Chris Baum adds captain Michael Clarke to the list, noting that he "looks as stiff at the crease as a man with a chalky back and twangy hamstrings might".

Ashes 2015: Root saves England  – did Haddin 'drop the Ashes'?

9 July

First Test: England 343/7. It is too soon to accuse Brad Haddin of "dropping The Ashes" but the Australian wicketkeeper's howler just an hour into the first Test at Cardiff gifted Joe Root a vital century and could turn out to be the pivotal moment in the series.

England were tottering on 43-3 when Root, England's last specialist batsman, sauntered out to the crease to face Mitchell Starc. He should have been sauntering back to the pavilion two balls later after edging the Australian bowler behind. But Haddin contrived to drop a relatively straightforward chance, diving theatrically with one hand to his right instead of going with both gloves.

The error proved significant. Root went on to score a magnificent 134 as England dug themselves out of another hole to finish the day on 343-7. Had they found themselves at 43-4 such a score would surely have been beyond them.

"Had Brad Haddin snapped up an outside edge from Root's second ball, the growing optimism that greeted the opening day of the series might have been quickly snuffed out," says Michael Atherton in The Times.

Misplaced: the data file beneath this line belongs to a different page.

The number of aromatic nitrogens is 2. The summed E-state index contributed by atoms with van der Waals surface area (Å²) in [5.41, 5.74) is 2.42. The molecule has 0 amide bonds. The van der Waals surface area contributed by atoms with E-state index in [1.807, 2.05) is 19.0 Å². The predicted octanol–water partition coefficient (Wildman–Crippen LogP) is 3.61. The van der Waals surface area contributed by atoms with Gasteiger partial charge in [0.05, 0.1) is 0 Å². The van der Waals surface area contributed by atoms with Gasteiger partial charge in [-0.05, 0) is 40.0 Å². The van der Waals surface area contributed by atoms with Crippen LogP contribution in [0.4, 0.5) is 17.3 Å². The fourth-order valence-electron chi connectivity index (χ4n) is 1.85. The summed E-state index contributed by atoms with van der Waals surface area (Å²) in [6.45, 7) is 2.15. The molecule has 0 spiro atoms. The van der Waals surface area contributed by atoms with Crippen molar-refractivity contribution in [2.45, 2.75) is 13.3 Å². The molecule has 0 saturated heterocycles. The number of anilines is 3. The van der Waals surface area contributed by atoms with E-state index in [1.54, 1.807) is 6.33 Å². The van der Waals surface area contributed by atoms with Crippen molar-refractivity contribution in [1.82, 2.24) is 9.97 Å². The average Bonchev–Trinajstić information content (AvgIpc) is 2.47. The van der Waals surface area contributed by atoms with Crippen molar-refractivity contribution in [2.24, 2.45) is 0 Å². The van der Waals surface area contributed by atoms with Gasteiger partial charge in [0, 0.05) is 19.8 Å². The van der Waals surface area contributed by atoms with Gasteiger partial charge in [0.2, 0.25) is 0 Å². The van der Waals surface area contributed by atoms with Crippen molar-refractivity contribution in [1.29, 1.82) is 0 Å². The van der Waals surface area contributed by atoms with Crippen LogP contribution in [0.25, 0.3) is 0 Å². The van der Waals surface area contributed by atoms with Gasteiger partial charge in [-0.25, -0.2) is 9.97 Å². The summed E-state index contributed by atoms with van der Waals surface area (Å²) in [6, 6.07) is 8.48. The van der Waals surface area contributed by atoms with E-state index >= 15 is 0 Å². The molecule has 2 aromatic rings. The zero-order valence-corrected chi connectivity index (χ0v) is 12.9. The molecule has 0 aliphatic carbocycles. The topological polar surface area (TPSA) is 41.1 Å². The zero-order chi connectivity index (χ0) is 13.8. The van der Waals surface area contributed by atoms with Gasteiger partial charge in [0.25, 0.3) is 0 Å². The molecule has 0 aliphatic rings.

"His second Ashes hundred, brought up with a glorious cover drive off the impressive Josh Hazlewood just after tea, was a marvellous innings."

The importance of Root's contribution cannot be underestimated, says Scyld Berry of the Daily Telegraph. It was his "first great innings" and one of the best for England against Australia.

"Root turned the tide on the first day of this series – a tide that had swamped England like a tsunami the last time these countries had met in 2013-4 and Australia had won 5-0 – and kept them in the series."

It was a far cry from the last Ashes series, agrees Tom Fordyce of the BBC. England now find themselves in a "position from which they can attack again with vigour. And that never happened last time, not once in three long nightmarish months."

Three late wickets took the sheen off England's recovery and after a tight day "Australia may well be the more satisfied of the two teams", says Mike Selvey of The Guardian, while England will be no more than "content".

But they can at least reflect on how it could all have been so very different.

Ashes 2015: Cook tells England 'free spirits' to attack Australia

8 July

England cricket captain Alistair Cook plans to harness his side's attacking potential and go the jugular when The Ashes starts in Cardiff today.

The opener, who has faced criticism in the past for being a conservative skipper, admits he will be easier to go on the offensive against Australia because of the players he now has at his disposal.

With attacking, fast-scoring players like Joe Root, Ben Stokes and Jos Buttler now firmly established in the team, England are well equipped to take the game to the tourists.

England's dynamic, proactive brand of cricket during the recent Test and one-day series against New Zealand was a revelation. The question is, can they take it forward against the Australians and their fearsome pace attack led by Mitchell Johnson and Mitchell Starc?